Tern Collapsible Bike Verge X18 & X10: Ride Fast, Take It Anywhere


By Cat Perry

Tern Bicycles wants you to think of a road bike—now think of a just-as-solid version that's made by a company that is known for urban commuter bikes for 9-5ers and delivery guys. Tern wants you to feel the satisfyingly smooth, fast, maneuverable, speedy, plus collapsible frame. But it's hard to believe you can get that expensive road bike feel in a collapsible frame.

 

If you take a look at the newest models in the Tern Store and specifically its Verge line you'll see that this is more than a one-off ambition, a new foray. True there have been bumps along the way, including recalls, but models like the Verge X10 and this, the Verge X18 (The Blue Streak, pictured above), are really solid attempts at the best of all worlds.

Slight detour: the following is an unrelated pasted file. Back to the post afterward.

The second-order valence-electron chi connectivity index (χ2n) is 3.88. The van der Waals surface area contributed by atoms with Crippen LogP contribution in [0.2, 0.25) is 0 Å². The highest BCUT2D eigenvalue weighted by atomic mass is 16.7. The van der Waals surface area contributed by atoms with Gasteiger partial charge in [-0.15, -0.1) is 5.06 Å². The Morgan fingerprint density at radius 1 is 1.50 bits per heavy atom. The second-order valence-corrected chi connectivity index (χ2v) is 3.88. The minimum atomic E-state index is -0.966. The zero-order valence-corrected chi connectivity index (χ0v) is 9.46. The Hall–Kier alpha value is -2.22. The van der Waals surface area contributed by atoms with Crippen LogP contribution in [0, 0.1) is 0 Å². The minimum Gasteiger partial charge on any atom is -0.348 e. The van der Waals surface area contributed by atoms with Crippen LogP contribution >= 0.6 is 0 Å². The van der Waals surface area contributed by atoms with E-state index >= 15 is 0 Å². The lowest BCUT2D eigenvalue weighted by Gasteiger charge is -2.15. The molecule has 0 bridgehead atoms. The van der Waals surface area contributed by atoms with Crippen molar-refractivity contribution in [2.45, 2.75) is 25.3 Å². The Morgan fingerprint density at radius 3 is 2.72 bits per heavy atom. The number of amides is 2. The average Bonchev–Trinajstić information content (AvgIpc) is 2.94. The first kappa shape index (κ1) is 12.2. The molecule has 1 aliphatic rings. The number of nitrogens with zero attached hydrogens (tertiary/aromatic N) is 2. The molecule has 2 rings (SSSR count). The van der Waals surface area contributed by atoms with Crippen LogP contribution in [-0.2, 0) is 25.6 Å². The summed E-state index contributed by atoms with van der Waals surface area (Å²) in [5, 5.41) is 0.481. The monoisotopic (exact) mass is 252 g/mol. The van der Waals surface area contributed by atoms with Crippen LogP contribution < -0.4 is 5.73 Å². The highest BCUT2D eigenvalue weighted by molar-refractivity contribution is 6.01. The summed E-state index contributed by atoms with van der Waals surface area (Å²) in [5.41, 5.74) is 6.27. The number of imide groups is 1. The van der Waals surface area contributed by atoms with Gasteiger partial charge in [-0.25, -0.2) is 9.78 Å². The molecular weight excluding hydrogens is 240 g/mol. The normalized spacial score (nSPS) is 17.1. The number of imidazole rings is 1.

What Tern says about the Verge X18:

"The Verge X18 may look small but you won’t know it when you’re in the saddle. From the cockpit through the drivetrain to the ultra-strong 20 in aero wheels, the Verge X18 delivers a complete road bike experience in a bike that fits under your desk."

 

Sounds nice, but does it stack up?

I took the X10 ($1,950) for a few test drives, both in a 7 mile park with hills, downhills, and straightaways, plus I rode it through heavy traffic in the city, darting in between cars to North Brooklyn. At only 21 lbs I was keen to see how the aerodynamic origami bike that held together by an N-Fold, snap-in-place doubletruss frame would hold up to true distance cycling and pot-hole-ridden New York City Streets. Ten speeds were telling me it could, but I couldn't wait to find out.

The setup: The website claims it takes only 10 seconds to set up. But it took me longer for the three weeks I test rode this puppy. Toward the end it got closer to 20 seconds. No biggie.